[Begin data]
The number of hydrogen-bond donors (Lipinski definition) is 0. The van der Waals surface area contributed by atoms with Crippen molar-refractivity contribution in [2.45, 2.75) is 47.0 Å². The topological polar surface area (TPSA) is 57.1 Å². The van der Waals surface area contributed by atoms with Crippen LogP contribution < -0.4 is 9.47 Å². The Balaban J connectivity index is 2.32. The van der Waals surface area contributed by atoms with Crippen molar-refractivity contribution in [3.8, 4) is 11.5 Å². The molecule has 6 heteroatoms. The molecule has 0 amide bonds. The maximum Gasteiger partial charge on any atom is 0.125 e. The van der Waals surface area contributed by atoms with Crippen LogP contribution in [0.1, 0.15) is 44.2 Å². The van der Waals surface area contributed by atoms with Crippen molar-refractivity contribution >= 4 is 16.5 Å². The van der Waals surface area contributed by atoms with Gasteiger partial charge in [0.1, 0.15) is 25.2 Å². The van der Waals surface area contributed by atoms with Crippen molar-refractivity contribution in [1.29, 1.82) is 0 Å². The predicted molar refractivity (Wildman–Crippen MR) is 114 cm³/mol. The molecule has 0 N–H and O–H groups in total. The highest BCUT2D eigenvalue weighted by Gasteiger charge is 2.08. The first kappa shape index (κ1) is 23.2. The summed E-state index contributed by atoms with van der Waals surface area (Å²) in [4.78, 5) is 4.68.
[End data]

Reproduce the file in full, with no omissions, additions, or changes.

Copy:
The number of hydrogen-bond donors (Lipinski definition) is 0. The van der Waals surface area contributed by atoms with Crippen molar-refractivity contribution in [2.45, 2.75) is 47.0 Å². The topological polar surface area (TPSA) is 57.1 Å². The van der Waals surface area contributed by atoms with Crippen LogP contribution < -0.4 is 9.47 Å². The Balaban J connectivity index is 2.32. The van der Waals surface area contributed by atoms with Crippen molar-refractivity contribution in [3.8, 4) is 11.5 Å². The molecule has 6 heteroatoms. The molecule has 0 amide bonds. The maximum Gasteiger partial charge on any atom is 0.125 e. The van der Waals surface area contributed by atoms with Crippen LogP contribution in [0.1, 0.15) is 44.2 Å². The van der Waals surface area contributed by atoms with Crippen molar-refractivity contribution >= 4 is 16.5 Å². The van der Waals surface area contributed by atoms with Gasteiger partial charge in [0.1, 0.15) is 25.2 Å². The van der Waals surface area contributed by atoms with Crippen molar-refractivity contribution in [1.29, 1.82) is 0 Å². The predicted molar refractivity (Wildman–Crippen MR) is 114 cm³/mol. The molecule has 0 N–H and O–H groups in total. The highest BCUT2D eigenvalue weighted by Gasteiger charge is 2.08. The first kappa shape index (κ1) is 23.2. The summed E-state index contributed by atoms with van der Waals surface area (Å²) in [4.78, 5) is 4.68.